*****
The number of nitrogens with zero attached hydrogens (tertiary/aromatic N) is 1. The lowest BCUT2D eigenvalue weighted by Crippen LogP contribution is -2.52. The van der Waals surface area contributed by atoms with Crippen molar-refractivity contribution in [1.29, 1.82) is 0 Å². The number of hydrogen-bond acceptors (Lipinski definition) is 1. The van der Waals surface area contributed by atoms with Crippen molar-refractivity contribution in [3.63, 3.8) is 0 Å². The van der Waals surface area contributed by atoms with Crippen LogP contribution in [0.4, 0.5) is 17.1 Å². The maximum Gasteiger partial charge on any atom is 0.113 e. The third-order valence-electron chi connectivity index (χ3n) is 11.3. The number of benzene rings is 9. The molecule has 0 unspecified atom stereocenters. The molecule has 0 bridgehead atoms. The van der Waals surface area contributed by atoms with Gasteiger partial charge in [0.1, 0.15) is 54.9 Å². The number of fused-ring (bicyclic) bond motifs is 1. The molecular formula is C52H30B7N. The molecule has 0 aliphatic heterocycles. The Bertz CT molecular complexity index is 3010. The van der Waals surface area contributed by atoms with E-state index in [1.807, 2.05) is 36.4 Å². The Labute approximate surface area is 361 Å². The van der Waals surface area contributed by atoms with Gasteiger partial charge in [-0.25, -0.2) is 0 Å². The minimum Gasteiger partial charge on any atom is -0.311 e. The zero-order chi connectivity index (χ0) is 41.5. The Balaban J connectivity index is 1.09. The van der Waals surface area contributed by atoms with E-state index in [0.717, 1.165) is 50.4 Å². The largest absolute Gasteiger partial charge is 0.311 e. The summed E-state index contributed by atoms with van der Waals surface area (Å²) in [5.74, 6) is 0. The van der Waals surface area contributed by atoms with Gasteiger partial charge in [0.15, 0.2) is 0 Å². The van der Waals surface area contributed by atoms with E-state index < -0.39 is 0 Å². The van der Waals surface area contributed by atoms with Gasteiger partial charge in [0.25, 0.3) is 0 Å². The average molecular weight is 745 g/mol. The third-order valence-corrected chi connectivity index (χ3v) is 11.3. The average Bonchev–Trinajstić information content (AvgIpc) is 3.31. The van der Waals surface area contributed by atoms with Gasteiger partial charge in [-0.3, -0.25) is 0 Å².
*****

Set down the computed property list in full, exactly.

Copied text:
The number of nitrogens with zero attached hydrogens (tertiary/aromatic N) is 1. The lowest BCUT2D eigenvalue weighted by Crippen LogP contribution is -2.52. The van der Waals surface area contributed by atoms with Crippen molar-refractivity contribution in [1.29, 1.82) is 0 Å². The number of hydrogen-bond acceptors (Lipinski definition) is 1. The van der Waals surface area contributed by atoms with Crippen molar-refractivity contribution in [3.63, 3.8) is 0 Å². The van der Waals surface area contributed by atoms with Crippen LogP contribution in [0.4, 0.5) is 17.1 Å². The maximum Gasteiger partial charge on any atom is 0.113 e. The third-order valence-electron chi connectivity index (χ3n) is 11.3. The number of benzene rings is 9. The molecule has 0 unspecified atom stereocenters. The molecule has 0 bridgehead atoms. The van der Waals surface area contributed by atoms with Gasteiger partial charge in [0.1, 0.15) is 54.9 Å². The number of fused-ring (bicyclic) bond motifs is 1. The molecular formula is C52H30B7N. The molecule has 0 aliphatic heterocycles. The Bertz CT molecular complexity index is 3010. The van der Waals surface area contributed by atoms with E-state index in [1.807, 2.05) is 36.4 Å². The Labute approximate surface area is 361 Å². The van der Waals surface area contributed by atoms with Gasteiger partial charge in [-0.25, -0.2) is 0 Å². The minimum Gasteiger partial charge on any atom is -0.311 e. The zero-order chi connectivity index (χ0) is 41.5. The Balaban J connectivity index is 1.09. The van der Waals surface area contributed by atoms with E-state index in [0.717, 1.165) is 50.4 Å². The largest absolute Gasteiger partial charge is 0.311 e. The summed E-state index contributed by atoms with van der Waals surface area (Å²) in [5.74, 6) is 0. The van der Waals surface area contributed by atoms with Gasteiger partial charge in [0.15, 0.2) is 0 Å². The van der Waals surface area contributed by atoms with E-state index < -0.39 is 0 Å². The van der Waals surface area contributed by atoms with Gasteiger partial charge in [0.25, 0.3) is 0 Å². The average molecular weight is 745 g/mol. The third-order valence-corrected chi connectivity index (χ3v) is 11.3. The average Bonchev–Trinajstić information content (AvgIpc) is 3.31. The van der Waals surface area contributed by atoms with Gasteiger partial charge in [-0.3, -0.25) is 0 Å².